"The Recursive Mind: The Origins of Human Language, Thought, and Civilization, is a fascinating and well-grounded exposition of the nature and power of recursion. In its ultra-reasonable way, this is quite a revolutionary book because it attacks key notions about language and thought. Most notably, it disputes the idea, argued especially by linguist Noam Chomsky, that thought is fundamentally linguistic—in other words, you need language before you can have thoughts."—Liz Else, New Scientist

"Michael Corballis has written a delightful book that makes an important contribution to our understanding of the emergence of our unique capacity to communicate using a verbal generative language. . . . Although I do not agree entirely with all of Corballis' positions, I do subscribe to most of them. More importantly I admire the way in which he formulates issues worth thinking about, which alone makes his contribution very valuable. I am happy to recommend this book to both lay readers and experts in the field."—Robert K. Logan, Journal of Multilingual and Multicultural Development

"Engaging."—
Australian

"The book nicely represents current trends in evolution-based cognitive science and presupposes very little by way of background."—Mark Aronoff, Quarterly Review of Biology

New Scientist
The Recursive Mind: The Origins of Human Language, Thought, and Civilization, is a fascinating and well-grounded exposition of the nature and power of recursion. In its ultra-reasonable way, this is quite a revolutionary book because it attacks key notions about language and thought. Most notably, it disputes the idea, argued especially by linguist Noam Chomsky, that thought is fundamentally linguistic—in other words, you need language before you can have thoughts.
— Liz Else
New Scientist

The Recursive Mind: The Origins of Human Language, Thought, and Civilization, is a fascinating and well-grounded exposition of the nature and power of recursion. In its ultra-reasonable way, this is quite a revolutionary book because it attacks key notions about language and thought. Most notably, it disputes the idea, argued especially by linguist Noam Chomsky, that thought is fundamentally linguistic--in other words, you need language before you can have thoughts.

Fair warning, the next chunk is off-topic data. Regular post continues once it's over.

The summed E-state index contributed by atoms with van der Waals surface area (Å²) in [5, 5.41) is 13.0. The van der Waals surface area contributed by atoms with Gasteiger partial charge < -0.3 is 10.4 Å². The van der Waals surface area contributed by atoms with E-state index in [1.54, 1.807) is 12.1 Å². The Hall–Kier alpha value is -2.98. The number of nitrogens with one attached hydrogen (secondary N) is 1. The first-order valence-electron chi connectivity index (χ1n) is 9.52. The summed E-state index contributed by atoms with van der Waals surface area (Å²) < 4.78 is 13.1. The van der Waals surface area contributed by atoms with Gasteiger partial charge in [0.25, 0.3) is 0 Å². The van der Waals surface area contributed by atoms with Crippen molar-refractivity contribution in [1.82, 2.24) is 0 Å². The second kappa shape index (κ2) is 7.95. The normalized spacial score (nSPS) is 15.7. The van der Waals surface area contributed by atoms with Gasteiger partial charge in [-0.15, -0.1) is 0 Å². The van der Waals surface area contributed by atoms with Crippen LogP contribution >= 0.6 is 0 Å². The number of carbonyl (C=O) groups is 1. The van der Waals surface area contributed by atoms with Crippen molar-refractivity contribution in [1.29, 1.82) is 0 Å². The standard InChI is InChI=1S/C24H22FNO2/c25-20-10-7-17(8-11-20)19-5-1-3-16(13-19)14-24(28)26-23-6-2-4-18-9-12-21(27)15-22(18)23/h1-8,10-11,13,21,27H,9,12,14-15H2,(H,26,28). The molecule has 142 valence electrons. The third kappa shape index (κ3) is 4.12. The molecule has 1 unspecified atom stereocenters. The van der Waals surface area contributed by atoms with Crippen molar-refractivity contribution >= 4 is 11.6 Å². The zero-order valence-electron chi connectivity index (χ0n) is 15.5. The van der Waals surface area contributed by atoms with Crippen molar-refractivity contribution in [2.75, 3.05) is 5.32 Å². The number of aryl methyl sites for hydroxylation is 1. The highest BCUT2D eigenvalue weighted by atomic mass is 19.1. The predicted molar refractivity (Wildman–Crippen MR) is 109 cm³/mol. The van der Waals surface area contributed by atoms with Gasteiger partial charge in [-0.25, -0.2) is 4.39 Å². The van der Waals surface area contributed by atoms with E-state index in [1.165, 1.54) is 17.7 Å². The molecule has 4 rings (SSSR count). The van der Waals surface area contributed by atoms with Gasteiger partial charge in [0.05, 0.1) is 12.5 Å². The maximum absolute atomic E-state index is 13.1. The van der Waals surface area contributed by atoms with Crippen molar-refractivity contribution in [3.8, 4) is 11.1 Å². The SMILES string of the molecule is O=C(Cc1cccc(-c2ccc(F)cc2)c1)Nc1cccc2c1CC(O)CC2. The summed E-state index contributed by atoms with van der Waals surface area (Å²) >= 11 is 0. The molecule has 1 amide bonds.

— Liz Else
Journal of Multilingual and Multicultural Development

Michael Corballis has written a delightful book that makes an important contribution to our understanding of the emergence of our unique capacity to communicate using a verbal generative language. . . . Although I do not agree entirely with all of Corballis' positions, I do subscribe to most of them. More importantly I admire the way in which he formulates issues worth thinking about, which alone makes his contribution very valuable. I am happy to recommend this book to both lay readers and experts in the field.
— Robert K. Logan
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Product Details

  • ISBN-13: 9780691145471
  • Publisher: Princeton University Press
  • Publication date: 5/5/2011
  • Pages: 288
  • Sales rank: 822,576
  • Product dimensions: 6.40 (w) x 9.30 (h) x 1.10 (d)

Meet the Author

Michael C. Corballis is professor emeritus of psychology at the University of Auckland in New Zealand. His books include From "Hand to Mouth: The Origins of Language" (Princeton).

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Table of Contents

Preface vii

Chapter 1 What Is Recursion? 1

PART 1: Language 17

Chapter 2: Language and Recursion 19

Chapter 3: Do Animals Have Language? 36

Chapter 4: How Language Evolved from Hand to Mouth 55

PART 2: Mental Time Travel 81

Chapter 5: Reliving the Past 83

Chapter 6: About Time 100

Chapter 7: The Grammar of Time 112

PART 3: Theory of Mind 129

Chapter 8: Mind Reading 131

Chapter 9: Language and Mind 151

PART 4: Human Evolution 167

Chapter 10: The Recurring Question 169

Chapter 11: Becoming Human 181

Chapter 12: Becoming Modern 208

Chapter 13: Final Thoughts 221

Notes 227

References 253

Index 281